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Marc Ziel
Marc Ziel

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Declarative Programming in React

When you go to React.js front page you can read that:

Declarative.
React makes it painless to create interactive UIs. Design simple views for each state in your application, and React will efficiently update and render just the right components when your data changes.

Then you look at some example:

function Square(props) {
  return (
    <button className="square" onClick={props.onClick}>
      {props.value}
    </button>
  );
}
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and start to wonder how this code can be considered declarative? Is there any truth in the description? Let's find out.

Every app has state and logic. Logic can be expressed in declarative or imperative style.

People have different opinions about CSS language but everybody agrees that it's declarative, so we'll begin with CSS code and compare it to React code to see if there are any similarities.

This CSS code:

.trendy { color: red; }
.fancy { color: blue; }
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can be translated to pseudocode:

when element class is `trendy` its text color should be red
when element class is `fancy` its text color should be blue
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React expects similar declarative description from you:

//       declarative view description
//                   ↓
ReactDOM.render(<div>Hi</div>, rootEl);
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The format of the view description that React uses is commonly known as VDOM and looks like this:

{
  type: "div",
  props: {
    children: "Hi"
  }
}
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That's what JSX evaluates to.

The previous code snippet can be expressed in pseudocode as:

the view should be <div>Hi</div>
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But this isn't really useful. We don't want our view to be static, that's why we chose React instead of just writing HTML code. We want something like:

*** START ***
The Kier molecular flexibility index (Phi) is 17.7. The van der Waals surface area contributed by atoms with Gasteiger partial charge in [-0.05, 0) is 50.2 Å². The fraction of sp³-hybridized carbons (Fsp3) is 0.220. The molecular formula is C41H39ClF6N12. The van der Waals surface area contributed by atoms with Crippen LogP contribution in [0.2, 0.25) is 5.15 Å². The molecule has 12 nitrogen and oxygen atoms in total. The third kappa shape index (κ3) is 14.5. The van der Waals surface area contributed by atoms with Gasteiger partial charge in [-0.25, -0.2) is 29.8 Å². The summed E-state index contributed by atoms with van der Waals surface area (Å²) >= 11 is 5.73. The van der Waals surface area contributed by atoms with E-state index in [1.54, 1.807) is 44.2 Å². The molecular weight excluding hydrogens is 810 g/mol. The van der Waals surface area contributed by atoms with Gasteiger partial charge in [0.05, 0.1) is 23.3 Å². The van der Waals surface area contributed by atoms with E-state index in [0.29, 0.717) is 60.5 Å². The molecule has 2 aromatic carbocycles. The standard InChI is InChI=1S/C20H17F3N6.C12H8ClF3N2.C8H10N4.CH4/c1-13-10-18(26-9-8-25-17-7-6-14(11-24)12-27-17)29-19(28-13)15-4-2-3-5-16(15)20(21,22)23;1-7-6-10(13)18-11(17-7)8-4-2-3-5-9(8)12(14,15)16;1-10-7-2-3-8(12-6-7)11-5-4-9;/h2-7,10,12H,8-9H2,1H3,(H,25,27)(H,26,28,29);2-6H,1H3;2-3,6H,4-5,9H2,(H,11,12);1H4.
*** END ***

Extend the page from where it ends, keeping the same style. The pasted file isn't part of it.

when app state is `1` then the view should be <div>1</div>
when app state is `2` then the view should be <div>2</div>
...
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Okay, the code it declarative but it isn't manageable (writing a clause for every possible number? No, thank you).

Can we do better? How about this code:

when component state is `n` then the view should be <div>{n}</div>
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With just a single line of pseudocode we have all the numbers covered. This code is still declarative - it's equivalent to the previous pseudocode but a lot more succinct.

In CSS you can encounter special kind of declarations that are applied based on some data, like the position of an element.

Let's say you want every alternate div to have gray text, instead of writing:

div:nth-child(1) { color: gray; }
div:nth-child(3) { color: gray; }
div:nth-child(5) { color: gray; }
...
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You can write:

div:nth-child(2n - 1) { color: gray; }
/* or even better */
div:nth-child(odd) { color: gray; }
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Is there something similar in React? Well, yes - a component:

function Component({ n }) {
  return <div>{ n }</div>
}
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It's a declarative function that describes the relation between the state and the view. So indeed, this is a declarative code. Whenever React needs to know how the current view should look like it fires up Component.

There you have it: React components are just like sophisticated CSS declarations and when you write in React, you're writing declarative code.

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